Secret US cybersecurity program to protect power grid confirmed
The National Security Agency is spearheading a program, dubbed Perfect Citizen, to develop technology to protect the power grid from cyberattack. The project worries privacy rights groups.
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"Sensitive Control Systems (SCS) perform data collection and control of large-scale distributed utilities or provide automation of infrastructure processes," says the Perfect Citizen contract's "Statement of Work" document. "The protection of SCS is essential to mission operations and has become a significant point of interest in support of the Department of Defense and the Intelligence Community."Skip to next paragraph
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Further, the document says, "prevention of a loss due to a cyber or physical attack, or recovery of operational capability after such an event, is crucial to the continuity of the Department of Defense, the intelligence community, and the operation of [Signals Intelligence] systems."
While most might agree the program's national-security goal is laudable, the question of just how to go about protecting the power grid has been a controversial topic in Congress and among Internet privacy advocates leery of government control of the Internet. Of particular concern among such advocates is shielding privately owned corporate computer networks deemed to be "critical infrastructure" from potentially intrusive digital monitoring.
Citing unnamed sources, the original Wall Street Journal article said that the program did indeed involve placing sensors that can detect illegitimate cyberactivity. But the new documents don't clarify this point. Deploying such sensors would be especially sensitive since the NSA is an arm of the Pentagon charged with collecting and analyzing foreign communications and defending US government communications and computer networks – not domestic spying.
"This is a research and engineering effort. There is no monitoring activity involved, and no sensors are employed in this endeavor," the 2010 statement says.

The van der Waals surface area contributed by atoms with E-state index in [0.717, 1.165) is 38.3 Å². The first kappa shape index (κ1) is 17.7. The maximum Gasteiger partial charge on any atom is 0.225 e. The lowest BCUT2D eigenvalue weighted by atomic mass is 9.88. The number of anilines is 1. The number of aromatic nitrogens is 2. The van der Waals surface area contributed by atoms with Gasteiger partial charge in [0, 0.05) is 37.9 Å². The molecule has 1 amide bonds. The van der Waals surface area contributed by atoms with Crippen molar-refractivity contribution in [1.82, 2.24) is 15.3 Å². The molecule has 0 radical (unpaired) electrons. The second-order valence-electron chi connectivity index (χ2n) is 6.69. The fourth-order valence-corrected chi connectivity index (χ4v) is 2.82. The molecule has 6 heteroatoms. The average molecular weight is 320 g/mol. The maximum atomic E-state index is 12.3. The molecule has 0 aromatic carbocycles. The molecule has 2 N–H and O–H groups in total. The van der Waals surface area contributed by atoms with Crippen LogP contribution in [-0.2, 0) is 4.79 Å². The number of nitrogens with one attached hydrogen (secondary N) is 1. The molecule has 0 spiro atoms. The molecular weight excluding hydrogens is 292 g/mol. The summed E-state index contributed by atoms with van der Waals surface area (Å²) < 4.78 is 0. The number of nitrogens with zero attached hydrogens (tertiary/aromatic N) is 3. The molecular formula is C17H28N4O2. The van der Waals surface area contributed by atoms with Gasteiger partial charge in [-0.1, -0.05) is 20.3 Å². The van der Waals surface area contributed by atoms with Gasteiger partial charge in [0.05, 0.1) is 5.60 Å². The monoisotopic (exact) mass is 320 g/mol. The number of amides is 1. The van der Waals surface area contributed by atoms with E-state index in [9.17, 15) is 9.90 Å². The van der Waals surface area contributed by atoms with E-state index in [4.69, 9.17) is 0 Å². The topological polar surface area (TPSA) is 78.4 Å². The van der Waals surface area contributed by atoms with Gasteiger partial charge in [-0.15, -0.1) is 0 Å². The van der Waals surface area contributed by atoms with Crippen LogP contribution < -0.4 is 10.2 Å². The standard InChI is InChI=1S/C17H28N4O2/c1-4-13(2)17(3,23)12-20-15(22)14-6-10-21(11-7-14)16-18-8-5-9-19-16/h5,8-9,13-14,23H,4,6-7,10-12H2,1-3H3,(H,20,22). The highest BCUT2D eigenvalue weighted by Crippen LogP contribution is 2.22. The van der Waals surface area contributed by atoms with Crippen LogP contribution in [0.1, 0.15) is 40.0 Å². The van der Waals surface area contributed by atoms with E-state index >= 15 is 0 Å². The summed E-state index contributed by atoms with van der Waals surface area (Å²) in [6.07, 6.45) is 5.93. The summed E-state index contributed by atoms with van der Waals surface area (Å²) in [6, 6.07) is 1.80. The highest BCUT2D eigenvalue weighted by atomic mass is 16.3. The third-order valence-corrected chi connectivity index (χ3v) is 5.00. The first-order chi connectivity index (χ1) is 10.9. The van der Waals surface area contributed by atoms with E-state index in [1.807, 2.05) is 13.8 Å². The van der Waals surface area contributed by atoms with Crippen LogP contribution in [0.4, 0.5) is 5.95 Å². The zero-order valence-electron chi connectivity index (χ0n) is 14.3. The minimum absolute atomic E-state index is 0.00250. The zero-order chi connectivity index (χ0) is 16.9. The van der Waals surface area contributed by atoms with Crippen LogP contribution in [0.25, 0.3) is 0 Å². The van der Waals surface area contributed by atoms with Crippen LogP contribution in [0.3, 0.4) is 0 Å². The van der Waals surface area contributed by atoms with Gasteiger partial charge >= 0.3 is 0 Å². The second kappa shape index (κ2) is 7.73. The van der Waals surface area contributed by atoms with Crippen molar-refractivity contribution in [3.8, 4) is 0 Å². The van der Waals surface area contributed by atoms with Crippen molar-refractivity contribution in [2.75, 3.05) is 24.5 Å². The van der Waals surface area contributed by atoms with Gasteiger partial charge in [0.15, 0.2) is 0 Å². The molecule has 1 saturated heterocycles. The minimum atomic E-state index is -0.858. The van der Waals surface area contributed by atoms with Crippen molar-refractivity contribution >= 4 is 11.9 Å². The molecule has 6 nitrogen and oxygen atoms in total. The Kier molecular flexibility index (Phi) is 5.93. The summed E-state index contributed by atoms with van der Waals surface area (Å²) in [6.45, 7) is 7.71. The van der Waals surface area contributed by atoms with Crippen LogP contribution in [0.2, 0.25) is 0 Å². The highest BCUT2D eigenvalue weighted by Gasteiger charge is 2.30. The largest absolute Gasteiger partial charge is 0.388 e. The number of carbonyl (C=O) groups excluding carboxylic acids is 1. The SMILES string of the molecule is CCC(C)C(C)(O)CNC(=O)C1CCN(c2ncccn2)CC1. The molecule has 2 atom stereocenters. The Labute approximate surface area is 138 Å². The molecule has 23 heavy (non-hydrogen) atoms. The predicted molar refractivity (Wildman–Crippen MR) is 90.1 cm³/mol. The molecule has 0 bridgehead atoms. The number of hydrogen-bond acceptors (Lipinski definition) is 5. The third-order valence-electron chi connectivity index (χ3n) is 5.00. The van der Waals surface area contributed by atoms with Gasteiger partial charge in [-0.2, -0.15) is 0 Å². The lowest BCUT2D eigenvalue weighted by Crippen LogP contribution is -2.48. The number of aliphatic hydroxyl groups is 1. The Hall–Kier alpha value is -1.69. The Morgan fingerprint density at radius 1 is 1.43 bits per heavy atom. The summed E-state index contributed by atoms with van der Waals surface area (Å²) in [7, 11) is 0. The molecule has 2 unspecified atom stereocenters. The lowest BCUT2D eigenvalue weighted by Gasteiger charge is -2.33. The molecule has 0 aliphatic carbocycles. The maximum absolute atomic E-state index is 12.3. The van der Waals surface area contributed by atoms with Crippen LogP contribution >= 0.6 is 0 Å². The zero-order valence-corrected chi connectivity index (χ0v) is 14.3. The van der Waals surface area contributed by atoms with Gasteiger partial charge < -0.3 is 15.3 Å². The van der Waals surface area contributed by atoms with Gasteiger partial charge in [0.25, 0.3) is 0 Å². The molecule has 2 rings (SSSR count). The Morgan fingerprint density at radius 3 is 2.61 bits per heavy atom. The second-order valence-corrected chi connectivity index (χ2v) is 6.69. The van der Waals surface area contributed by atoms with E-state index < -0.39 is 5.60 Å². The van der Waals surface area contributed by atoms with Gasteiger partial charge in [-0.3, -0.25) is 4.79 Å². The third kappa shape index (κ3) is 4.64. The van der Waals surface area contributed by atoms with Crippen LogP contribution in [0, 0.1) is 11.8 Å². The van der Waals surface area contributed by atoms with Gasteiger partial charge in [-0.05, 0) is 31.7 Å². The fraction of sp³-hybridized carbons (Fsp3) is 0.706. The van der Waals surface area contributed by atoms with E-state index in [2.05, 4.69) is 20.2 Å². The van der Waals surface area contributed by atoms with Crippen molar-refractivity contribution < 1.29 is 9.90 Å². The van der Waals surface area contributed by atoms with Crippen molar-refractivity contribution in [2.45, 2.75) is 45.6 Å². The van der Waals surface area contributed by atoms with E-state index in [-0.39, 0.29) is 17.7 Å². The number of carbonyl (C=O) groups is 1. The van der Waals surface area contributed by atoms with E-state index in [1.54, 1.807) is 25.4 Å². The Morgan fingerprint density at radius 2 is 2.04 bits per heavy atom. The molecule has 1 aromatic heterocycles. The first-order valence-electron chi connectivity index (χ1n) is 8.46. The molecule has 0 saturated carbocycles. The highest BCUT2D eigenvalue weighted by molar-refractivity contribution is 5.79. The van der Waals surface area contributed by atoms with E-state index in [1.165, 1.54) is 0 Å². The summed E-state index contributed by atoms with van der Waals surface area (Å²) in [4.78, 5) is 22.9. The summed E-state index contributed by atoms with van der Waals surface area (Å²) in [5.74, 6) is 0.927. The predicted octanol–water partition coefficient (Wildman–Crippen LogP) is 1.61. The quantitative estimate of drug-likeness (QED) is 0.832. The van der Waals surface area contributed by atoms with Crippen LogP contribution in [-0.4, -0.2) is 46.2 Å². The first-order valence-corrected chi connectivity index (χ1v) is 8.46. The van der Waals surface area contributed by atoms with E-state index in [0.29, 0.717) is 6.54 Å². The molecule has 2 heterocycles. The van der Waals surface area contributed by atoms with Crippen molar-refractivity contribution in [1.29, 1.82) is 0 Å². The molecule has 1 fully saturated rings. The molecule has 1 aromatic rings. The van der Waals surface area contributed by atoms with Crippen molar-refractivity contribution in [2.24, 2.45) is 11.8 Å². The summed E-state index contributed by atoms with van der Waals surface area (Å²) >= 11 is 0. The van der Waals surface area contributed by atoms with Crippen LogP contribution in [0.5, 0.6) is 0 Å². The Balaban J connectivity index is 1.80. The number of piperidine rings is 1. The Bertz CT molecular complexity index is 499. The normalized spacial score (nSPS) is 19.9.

Indeed, the NSA is not authorized to intercept the communications of US citizens unless specifically authorized to do so by a special court acting under the Foreign Intelligence Surveillance Act. Yet The New York Times reported in 2005 that the NSA had been involved in conducting wiretaps of calls made by US citizens to persons overseas without first getting a warrant from the court.
"Any suggestions that there are illegal or invasive domestic activities associated with this [Perfect Citizen] contracted effort are simply not true," says the NSA's 2010 statement. "We strictly adhere to both the spirit and the letter of US laws and regulations."
Still, privacy rights groups remain worried the program is focused on digital filtering or monitoring – and developing systems to do that. The Statement of Work document, for instance, requires development of "Computer Network Defense best practices/capabilities that defend against vulnerabilities identified in a SCS."
"Previously the agency had said it was just a research program," says Ginger McCall, director of the Open Government Program at EPIC, which won release of the documents. "But we see in these documents that they do intend to conduct testing, actual research, actual vulnerability testing and develop software tools that could be operational."